03 April 2014
Overlaying historic maps on modern maps is always neat! There is now a tool that makes it easy peasy!
Diane's first map using the NYPL Map Warper, http://maps.nypl.org/warper/maps/9667#Rectify_tab
I think I’m finally starting to wear off on my husband genealogy-wise. No, he’s not yet traipsing around cemeteries or helping me transcribe/abstract records. Nor is he (like he usually does) making sure I’m armed with a working laptop or netbook and camera.
Yesterday, he actually sent me a link to a neat article The New York Public Library Has A Brilliant New Mapping Tool That History Fans Will Love about a historic map website!
Wow! The wow is both that he sent me something genealogical (usually it’s business or economic news) and my reaction to checking out the website.
The New York Public Library has a collection of digitized historical maps. Part of this collection has been “rectified.” You can access these rectified maps. For any maps not yet rectified you can participate and help get them rectified using the NYPL Map Warper.
The NYPL Map Warper is a tool for digitally aligning ("rectifying") historical maps from the NYPL's collections to match today's precise maps. Visitors can browse already rectified maps or assist the NYPL by aligning a map. Play the video above to tour the site and learn how to rectify a map yourself.
There is a 3 ½ minute video on how to use this tool. It uses control points to connect the historic map to a modern map. If you’ve ever overlaid historic maps on Google Earth, you know it can be challenging to get the overlaid map to be the correct size and orientation to correlate to the underlying modern map. The use of control points allows this software to make those adjustments! As my kids would say ... “sweeeet!”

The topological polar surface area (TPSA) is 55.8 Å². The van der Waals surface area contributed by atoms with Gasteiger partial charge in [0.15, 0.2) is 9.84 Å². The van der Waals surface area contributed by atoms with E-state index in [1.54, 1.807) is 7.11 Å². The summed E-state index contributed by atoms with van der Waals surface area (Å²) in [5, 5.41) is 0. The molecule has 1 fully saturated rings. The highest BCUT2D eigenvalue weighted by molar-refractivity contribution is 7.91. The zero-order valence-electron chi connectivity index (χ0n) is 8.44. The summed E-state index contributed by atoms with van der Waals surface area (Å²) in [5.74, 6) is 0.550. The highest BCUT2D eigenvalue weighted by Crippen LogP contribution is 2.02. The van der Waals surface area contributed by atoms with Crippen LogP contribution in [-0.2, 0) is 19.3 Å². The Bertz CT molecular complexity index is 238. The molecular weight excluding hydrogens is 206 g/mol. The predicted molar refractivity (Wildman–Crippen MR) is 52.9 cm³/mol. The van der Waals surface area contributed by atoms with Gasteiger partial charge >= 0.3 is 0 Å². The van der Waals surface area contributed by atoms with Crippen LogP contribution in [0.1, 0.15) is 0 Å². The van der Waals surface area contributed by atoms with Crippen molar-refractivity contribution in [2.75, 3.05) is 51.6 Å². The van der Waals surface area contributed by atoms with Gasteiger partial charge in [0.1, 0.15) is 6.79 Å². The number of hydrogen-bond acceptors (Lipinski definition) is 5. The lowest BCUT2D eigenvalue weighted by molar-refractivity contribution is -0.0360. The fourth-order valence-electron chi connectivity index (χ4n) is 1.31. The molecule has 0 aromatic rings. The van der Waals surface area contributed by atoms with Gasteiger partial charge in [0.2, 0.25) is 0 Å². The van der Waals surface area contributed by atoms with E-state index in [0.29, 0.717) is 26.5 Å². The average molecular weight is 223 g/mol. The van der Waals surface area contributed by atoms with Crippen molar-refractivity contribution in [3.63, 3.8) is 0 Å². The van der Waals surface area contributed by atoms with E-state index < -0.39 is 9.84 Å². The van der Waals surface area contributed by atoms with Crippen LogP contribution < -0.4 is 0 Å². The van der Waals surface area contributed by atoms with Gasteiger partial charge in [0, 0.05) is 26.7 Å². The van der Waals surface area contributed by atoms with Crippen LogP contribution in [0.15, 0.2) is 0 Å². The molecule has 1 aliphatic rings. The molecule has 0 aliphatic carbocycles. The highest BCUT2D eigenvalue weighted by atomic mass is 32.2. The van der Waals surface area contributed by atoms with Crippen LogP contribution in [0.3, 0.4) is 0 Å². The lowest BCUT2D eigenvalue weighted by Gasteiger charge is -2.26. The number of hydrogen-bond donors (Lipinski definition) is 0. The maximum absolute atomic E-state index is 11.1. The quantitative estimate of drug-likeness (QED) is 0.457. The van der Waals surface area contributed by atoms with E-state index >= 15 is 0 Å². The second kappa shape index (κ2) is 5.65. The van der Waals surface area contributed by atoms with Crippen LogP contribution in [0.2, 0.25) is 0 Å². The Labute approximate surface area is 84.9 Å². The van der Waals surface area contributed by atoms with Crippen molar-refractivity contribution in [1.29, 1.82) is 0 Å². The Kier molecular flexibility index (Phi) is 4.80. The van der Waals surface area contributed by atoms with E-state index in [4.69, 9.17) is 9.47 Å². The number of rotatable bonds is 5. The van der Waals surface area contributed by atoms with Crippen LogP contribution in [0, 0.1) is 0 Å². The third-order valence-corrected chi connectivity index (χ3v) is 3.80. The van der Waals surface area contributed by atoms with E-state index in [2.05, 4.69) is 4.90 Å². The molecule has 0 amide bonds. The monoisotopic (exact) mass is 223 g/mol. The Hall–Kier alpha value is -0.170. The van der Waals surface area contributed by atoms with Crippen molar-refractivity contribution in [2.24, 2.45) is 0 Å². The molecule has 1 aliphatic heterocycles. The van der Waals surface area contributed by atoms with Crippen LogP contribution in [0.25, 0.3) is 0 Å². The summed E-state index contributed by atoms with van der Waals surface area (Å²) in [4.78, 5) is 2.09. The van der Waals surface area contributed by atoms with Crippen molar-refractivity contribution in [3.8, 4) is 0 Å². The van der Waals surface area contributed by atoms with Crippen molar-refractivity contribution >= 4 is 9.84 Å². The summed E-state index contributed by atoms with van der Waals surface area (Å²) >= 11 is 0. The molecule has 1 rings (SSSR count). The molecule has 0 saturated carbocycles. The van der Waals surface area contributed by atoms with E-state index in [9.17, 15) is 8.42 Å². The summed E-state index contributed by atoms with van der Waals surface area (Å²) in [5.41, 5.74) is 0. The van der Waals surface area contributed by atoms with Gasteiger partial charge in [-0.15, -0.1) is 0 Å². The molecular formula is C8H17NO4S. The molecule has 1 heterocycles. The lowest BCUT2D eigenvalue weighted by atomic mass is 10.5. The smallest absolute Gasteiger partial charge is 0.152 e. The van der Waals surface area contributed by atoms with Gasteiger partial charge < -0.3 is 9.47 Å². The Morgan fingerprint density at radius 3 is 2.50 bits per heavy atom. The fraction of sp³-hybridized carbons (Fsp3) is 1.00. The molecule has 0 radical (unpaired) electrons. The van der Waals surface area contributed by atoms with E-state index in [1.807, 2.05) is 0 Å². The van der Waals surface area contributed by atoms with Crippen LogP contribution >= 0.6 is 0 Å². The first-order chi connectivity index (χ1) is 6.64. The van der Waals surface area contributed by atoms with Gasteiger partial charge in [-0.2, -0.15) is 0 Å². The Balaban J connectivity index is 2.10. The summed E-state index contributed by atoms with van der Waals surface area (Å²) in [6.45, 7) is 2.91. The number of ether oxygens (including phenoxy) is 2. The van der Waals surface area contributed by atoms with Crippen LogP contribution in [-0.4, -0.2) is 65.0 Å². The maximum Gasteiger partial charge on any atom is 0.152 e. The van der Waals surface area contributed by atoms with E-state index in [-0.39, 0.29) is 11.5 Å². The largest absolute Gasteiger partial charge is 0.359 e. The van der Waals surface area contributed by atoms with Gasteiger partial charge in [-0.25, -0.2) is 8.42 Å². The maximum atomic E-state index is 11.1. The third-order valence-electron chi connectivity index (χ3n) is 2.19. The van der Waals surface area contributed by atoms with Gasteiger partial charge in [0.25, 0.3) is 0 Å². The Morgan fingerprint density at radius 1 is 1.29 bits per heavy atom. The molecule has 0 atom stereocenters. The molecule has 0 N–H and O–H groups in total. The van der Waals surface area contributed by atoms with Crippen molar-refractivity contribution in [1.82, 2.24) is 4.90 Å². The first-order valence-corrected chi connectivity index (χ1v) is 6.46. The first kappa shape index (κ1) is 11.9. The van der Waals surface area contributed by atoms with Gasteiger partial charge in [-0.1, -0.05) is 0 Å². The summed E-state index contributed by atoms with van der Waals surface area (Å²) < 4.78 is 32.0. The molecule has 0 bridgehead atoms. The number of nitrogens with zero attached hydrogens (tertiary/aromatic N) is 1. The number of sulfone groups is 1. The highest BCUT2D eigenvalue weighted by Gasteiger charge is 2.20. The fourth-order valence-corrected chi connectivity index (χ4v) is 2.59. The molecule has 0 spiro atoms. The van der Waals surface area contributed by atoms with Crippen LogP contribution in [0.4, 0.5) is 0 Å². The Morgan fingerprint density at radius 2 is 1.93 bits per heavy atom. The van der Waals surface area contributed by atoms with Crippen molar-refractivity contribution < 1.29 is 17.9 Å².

I actually tried it out on a 1794 NC map and I used 8 control points. Check it out. After I created the snapshot shown above, I did go in and crop the image. As you can see, the overlap isn’t great and we are mapping a 1794 map to a 2014 map. Mapping technology is one of the many things which has improved in the last 200+ years!
Not only was this “relatively” easy to do, it has now linked a historic map to a modern map which will help myself and others researching pre-1800 North Carolinians get a spatial perspective on where were they living and what were considered the major waterways and towns of the time period.
Though this collection is housed at the NYPL, it is an international collection!
When you have a few minutes, do check out the map collection and possibly even “rectify” a map. We will all benefit!
P.S. By the way, I had to laugh when I realized that my husband was keeping to form since the article mentioned above was published in the Business Insider. It is nice though when his interests in business and economics overlap with my genealogical ones!
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